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Designed by Sean McCabe
My Personal Background
I have been blessed with many talents. By no means are they attributed to any accomplishments on my part, rather they are gifts for which I am exceedingly grateful. I do, however, believe in the power of positive speaking. My parents would say that I had the Midas touch. Throughout my life, people said that everything I put my hand to prospered. This encouragement and fostering of my strengths certainly played a huge role in the furthering of my talents.
I have definitely experienced this many times over. It seems that literally anything I try or do I am able to immediately pick up and excel at. This is truly a God-given ability that I take absolutely no credit for whatsoever.
That said, the intention of this article is not to talk about my talents. I share what I have to provide some preliminary insight to my personal background in order to for you to relate to what I am going to talk about.
The Fight Against Complacency
We all have natural talents and strengths and we all have certain things that we are good at. I’m not talking about things we have been taught, or learned to do ourselves, I’m talking about the innate, built-in in qualities that have always been a part of who we are as individuals and cause us to gravitate towards particular vocations and hobbies.
The challenge in possessing talents of any sort is the fight against complacency. It’s too easy to take your talents for granted and use them as a free ride to coast through life without putting forth much effort. For me, with many of the things I was good at, I could literally put forth zero to no effort and still do remarkably well. This was the case with school and classes as well as with creativity.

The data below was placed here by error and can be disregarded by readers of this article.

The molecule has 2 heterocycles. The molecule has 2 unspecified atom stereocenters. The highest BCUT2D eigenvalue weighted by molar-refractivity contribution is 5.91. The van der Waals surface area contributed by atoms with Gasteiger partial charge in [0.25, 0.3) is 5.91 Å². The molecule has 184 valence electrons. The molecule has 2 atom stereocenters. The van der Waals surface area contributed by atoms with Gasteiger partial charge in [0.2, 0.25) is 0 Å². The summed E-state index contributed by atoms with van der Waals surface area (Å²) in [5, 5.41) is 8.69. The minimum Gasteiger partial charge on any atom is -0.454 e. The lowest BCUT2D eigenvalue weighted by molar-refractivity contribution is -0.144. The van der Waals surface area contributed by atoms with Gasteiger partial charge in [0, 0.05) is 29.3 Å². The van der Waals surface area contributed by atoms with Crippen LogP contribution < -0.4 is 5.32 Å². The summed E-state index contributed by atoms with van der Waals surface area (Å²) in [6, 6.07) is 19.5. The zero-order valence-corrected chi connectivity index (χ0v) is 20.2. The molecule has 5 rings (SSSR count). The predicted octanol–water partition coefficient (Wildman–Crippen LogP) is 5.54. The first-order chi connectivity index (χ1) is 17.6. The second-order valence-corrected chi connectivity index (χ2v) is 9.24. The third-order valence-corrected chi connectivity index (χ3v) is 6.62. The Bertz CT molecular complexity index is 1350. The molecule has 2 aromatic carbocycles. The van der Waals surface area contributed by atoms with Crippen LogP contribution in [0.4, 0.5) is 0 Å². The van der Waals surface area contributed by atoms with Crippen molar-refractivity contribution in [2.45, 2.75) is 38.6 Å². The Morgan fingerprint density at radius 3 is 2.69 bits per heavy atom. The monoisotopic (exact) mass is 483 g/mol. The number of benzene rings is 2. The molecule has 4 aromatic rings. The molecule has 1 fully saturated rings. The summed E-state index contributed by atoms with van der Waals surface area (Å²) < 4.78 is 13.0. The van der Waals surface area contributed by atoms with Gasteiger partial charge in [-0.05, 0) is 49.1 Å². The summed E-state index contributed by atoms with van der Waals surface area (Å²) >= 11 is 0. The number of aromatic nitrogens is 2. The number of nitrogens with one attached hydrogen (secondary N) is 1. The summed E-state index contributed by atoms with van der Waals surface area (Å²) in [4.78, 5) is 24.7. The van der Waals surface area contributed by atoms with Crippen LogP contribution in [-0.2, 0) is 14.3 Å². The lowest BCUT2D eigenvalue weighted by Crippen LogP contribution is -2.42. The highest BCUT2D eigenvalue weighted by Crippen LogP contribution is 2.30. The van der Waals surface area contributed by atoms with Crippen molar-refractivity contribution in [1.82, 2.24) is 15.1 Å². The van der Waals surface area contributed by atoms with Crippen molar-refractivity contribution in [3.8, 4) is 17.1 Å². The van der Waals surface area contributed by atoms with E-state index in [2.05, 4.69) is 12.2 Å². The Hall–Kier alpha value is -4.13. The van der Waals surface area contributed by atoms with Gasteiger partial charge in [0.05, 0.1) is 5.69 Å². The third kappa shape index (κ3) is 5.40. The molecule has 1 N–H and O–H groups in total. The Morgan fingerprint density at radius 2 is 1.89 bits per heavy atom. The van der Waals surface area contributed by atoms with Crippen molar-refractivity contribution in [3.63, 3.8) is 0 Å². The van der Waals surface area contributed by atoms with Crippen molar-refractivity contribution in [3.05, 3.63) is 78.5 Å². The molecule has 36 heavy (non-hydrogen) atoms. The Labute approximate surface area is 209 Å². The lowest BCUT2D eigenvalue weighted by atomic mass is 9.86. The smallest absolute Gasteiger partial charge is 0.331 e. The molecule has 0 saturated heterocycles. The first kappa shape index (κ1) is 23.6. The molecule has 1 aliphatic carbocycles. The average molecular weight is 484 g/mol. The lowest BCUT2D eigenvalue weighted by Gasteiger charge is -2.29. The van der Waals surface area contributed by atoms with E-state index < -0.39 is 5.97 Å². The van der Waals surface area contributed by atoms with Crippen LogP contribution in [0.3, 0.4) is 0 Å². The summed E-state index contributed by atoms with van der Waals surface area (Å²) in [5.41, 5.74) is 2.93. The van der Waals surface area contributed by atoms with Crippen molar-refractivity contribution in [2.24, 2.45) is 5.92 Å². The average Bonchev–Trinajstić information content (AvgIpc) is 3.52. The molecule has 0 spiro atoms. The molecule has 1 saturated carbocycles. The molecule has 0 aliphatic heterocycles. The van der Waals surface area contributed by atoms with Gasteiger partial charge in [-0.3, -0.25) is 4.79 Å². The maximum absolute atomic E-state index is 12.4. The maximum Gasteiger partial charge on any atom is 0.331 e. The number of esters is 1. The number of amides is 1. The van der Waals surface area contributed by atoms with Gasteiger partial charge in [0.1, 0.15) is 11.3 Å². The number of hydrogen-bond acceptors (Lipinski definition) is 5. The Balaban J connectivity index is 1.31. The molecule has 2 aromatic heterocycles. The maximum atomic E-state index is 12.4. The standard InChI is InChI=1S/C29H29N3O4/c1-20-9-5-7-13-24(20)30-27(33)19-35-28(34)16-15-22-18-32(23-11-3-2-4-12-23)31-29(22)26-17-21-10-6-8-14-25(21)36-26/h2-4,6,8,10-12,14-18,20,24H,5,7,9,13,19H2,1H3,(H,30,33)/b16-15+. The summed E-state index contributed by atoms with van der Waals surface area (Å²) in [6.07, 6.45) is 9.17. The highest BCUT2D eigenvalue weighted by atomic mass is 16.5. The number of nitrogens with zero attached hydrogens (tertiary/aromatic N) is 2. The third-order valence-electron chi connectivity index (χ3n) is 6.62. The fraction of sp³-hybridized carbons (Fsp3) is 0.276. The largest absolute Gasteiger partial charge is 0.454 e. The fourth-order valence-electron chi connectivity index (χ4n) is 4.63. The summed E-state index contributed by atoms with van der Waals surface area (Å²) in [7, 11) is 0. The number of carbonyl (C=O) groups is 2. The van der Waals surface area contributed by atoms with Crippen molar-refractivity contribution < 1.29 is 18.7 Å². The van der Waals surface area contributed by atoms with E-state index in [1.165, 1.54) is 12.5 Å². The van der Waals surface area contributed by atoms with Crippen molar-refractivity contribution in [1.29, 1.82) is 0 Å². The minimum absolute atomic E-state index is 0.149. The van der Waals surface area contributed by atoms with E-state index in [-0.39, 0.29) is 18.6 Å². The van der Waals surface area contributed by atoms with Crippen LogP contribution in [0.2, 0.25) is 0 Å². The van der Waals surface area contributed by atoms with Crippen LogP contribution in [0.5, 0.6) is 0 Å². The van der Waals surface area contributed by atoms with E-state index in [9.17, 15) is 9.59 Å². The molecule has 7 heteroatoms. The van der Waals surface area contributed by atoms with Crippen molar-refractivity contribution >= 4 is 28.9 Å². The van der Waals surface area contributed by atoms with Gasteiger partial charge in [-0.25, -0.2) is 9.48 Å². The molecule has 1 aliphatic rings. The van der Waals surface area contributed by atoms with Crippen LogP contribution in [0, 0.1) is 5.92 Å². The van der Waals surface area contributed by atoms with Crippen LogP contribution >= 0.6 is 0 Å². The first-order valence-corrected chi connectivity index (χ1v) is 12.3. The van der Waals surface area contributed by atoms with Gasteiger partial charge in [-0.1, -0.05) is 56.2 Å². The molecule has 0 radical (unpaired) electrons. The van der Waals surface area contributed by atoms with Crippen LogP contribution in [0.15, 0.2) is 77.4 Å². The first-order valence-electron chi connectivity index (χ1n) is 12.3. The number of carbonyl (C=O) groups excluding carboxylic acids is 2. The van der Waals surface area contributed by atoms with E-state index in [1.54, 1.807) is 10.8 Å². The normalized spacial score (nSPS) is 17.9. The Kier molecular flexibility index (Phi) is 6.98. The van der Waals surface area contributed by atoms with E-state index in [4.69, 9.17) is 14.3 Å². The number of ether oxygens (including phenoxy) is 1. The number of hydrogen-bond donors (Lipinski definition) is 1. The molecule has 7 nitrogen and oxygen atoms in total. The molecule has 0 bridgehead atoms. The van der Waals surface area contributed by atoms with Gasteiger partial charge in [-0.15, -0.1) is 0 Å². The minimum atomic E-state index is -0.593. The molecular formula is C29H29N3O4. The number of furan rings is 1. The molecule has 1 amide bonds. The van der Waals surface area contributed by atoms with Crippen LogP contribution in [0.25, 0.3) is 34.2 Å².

Growing up, I took piano lessons. Over the course of 10 years, I took a total of 7 collective years of lessons. Although I often neglected practicing, I am very grateful to my parents for investing in my musical education and pushing me during those times. The piano teacher I had for the majority of that time was very wise. We were told to practice upwards of 2 hours a day during the week. Three of my younger brothers were also taking lessons at that time which meant the piano was literally being played non-stop throughout the entire day. This made it easy to get away with not practicing as often as I was supposed to as it was difficult for my parents to stay conscious of who was practicing.
Often times, I would make it through the entire week without so much as even having taken a look at my lesson. More times than I’d like to admit, I would put off practicing until a mere 30 minutes before my teacher arrived. I still managed to play my scales and pieces to almost what I though was a flawless level, but my teacher knew better. “Sean,” she would say, “you did very well. Did you practice this week?” I returned a sheepish smile and shook my head. “You play very well,” she continued, knowing my answer before she even asked. “But Sean, if you would just apply yourself, you would be even more amazing.”
I remembered that. As I grew older it began to make more and more sense. Just because I was blessed to have so many things come naturally to me, it didn’t give me a legitimate excuse to be lazy in life just because it was easy to meet the status quo. I was only cheating myself. I was robbing myself of what I could accomplish.